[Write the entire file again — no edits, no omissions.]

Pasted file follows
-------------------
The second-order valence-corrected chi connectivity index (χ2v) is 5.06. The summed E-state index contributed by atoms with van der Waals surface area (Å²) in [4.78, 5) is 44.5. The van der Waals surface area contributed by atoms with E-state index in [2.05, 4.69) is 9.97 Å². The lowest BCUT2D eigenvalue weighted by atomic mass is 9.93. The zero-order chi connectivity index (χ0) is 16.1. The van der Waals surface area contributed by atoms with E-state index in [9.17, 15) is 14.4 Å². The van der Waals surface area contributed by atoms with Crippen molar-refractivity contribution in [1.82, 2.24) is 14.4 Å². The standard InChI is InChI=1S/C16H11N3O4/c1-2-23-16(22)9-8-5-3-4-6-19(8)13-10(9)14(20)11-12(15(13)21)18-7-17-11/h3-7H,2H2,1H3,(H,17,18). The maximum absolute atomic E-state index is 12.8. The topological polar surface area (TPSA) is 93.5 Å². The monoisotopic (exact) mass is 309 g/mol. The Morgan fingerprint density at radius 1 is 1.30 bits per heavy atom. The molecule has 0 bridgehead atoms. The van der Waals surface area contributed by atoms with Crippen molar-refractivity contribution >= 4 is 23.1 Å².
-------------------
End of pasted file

The second-order valence-corrected chi connectivity index (χ2v) is 5.06. The summed E-state index contributed by atoms with van der Waals surface area (Å²) in [4.78, 5) is 44.5. The van der Waals surface area contributed by atoms with E-state index in [2.05, 4.69) is 9.97 Å². The lowest BCUT2D eigenvalue weighted by atomic mass is 9.93. The zero-order chi connectivity index (χ0) is 16.1. The van der Waals surface area contributed by atoms with E-state index in [9.17, 15) is 14.4 Å². The van der Waals surface area contributed by atoms with Crippen molar-refractivity contribution in [1.82, 2.24) is 14.4 Å². The standard InChI is InChI=1S/C16H11N3O4/c1-2-23-16(22)9-8-5-3-4-6-19(8)13-10(9)14(20)11-12(15(13)21)18-7-17-11/h3-7H,2H2,1H3,(H,17,18). The maximum absolute atomic E-state index is 12.8. The topological polar surface area (TPSA) is 93.5 Å². The monoisotopic (exact) mass is 309 g/mol. The Morgan fingerprint density at radius 1 is 1.30 bits per heavy atom. The molecule has 0 bridgehead atoms. The van der Waals surface area contributed by atoms with Crippen molar-refractivity contribution >= 4 is 23.1 Å².